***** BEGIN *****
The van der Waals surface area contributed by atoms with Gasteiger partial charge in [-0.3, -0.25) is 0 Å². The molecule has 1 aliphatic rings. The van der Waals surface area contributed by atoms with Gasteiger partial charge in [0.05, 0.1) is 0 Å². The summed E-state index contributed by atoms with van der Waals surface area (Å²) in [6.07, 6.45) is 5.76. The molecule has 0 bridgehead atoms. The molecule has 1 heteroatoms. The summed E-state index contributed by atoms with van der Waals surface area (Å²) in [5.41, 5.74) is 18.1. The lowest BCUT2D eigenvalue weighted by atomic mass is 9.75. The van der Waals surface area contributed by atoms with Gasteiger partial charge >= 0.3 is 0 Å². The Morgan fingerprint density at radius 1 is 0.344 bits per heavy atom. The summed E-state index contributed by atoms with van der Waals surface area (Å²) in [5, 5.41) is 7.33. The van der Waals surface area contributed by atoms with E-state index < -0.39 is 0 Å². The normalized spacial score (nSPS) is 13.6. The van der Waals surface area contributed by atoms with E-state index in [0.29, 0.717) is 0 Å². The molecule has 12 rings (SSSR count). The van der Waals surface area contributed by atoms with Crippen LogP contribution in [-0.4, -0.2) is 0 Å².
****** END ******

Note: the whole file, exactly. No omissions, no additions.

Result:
The van der Waals surface area contributed by atoms with Gasteiger partial charge in [-0.3, -0.25) is 0 Å². The molecule has 1 aliphatic rings. The van der Waals surface area contributed by atoms with Gasteiger partial charge in [0.05, 0.1) is 0 Å². The summed E-state index contributed by atoms with van der Waals surface area (Å²) in [6.07, 6.45) is 5.76. The molecule has 0 bridgehead atoms. The molecule has 1 heteroatoms. The summed E-state index contributed by atoms with van der Waals surface area (Å²) in [5.41, 5.74) is 18.1. The lowest BCUT2D eigenvalue weighted by atomic mass is 9.75. The van der Waals surface area contributed by atoms with Gasteiger partial charge >= 0.3 is 0 Å². The Morgan fingerprint density at radius 1 is 0.344 bits per heavy atom. The summed E-state index contributed by atoms with van der Waals surface area (Å²) in [5, 5.41) is 7.33. The van der Waals surface area contributed by atoms with E-state index < -0.39 is 0 Å². The normalized spacial score (nSPS) is 13.6. The van der Waals surface area contributed by atoms with E-state index in [0.29, 0.717) is 0 Å². The molecule has 12 rings (SSSR count). The van der Waals surface area contributed by atoms with Crippen LogP contribution in [-0.4, -0.2) is 0 Å².